Figure 1 shows a schematic illustration of a psychological model for multiple spatiotemporal stimulations, which is inspired by the multistore memory model. Presynaptic stimulations are accumulated, encoded and stored in short-term memory (STM) for less-frequent spatial input, and the differences in the spatial stimulations can be identified for signal recognition. In the STM process, the generated EPSV amplitude is relatively small. Therefore, information will decay and be lost rapidly. Imagine a biological neuron that simultaneously receives enough repetitive stimulations from different terminals at the same time. In this case, repeated spatial rehearsal events are strongly active at periods small enough to cause temporal EPSV summation, and many synapses are stimulated simultaneously to cause significant spatial EPSV summation. The spatiotemporal EPSV summation is a long-term rehearsal process. Multiple repetitive presynaptic inputs will generate higher EPSV amplitudes, and the decay time is significantly elongated, which is beneficial to signal transmission. Thus, long-term memory (LTM) occurs because of spatiotemporal EPSV summation. The EPSV summation involves combining information from different presynaptic stimulations and can be interpreted for signal recognition due to the differences in the presynaptic inputs. Since repetitive stimulations are periodically applied, periodic postsynaptic outputs are generated. In addition to signal recognition, coactive stimulations can cooperate with one another to produce resonant spatiotemporal correlations during the LTM process when these repetitive stimulations last for a long time5,26.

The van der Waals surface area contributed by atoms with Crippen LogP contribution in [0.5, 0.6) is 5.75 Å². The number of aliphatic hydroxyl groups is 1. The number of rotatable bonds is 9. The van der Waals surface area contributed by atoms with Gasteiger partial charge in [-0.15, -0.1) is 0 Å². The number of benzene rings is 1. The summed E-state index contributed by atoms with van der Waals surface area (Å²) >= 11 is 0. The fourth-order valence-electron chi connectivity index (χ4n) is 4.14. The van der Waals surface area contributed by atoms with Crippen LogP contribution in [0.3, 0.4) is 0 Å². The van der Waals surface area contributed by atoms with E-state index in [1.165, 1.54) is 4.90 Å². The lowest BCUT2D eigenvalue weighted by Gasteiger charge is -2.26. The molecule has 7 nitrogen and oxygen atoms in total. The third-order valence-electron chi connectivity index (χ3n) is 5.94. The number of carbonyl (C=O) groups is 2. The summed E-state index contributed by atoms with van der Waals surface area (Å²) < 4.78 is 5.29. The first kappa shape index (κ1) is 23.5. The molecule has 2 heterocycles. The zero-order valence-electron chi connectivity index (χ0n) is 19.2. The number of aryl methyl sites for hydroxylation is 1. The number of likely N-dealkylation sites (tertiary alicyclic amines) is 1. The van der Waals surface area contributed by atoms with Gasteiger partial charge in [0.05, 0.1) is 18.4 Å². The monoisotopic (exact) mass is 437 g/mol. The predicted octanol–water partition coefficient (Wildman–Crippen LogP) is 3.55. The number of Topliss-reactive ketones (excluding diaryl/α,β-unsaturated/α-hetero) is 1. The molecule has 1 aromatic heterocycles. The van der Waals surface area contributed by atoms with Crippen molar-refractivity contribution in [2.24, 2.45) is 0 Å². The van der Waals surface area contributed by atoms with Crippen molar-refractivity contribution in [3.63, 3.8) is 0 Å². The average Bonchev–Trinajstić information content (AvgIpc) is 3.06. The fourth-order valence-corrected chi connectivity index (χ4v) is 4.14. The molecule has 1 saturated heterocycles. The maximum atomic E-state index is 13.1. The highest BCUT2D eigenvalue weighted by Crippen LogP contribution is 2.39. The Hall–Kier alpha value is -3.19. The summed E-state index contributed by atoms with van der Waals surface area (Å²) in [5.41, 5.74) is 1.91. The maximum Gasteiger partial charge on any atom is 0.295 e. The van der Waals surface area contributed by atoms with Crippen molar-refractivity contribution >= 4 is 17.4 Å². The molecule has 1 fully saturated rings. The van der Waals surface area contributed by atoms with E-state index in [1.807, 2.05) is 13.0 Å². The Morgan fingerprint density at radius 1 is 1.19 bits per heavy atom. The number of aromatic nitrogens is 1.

Figure 1
figure 1

Schematic illustration of the psychological model for multiple spatiotemporal stimulations.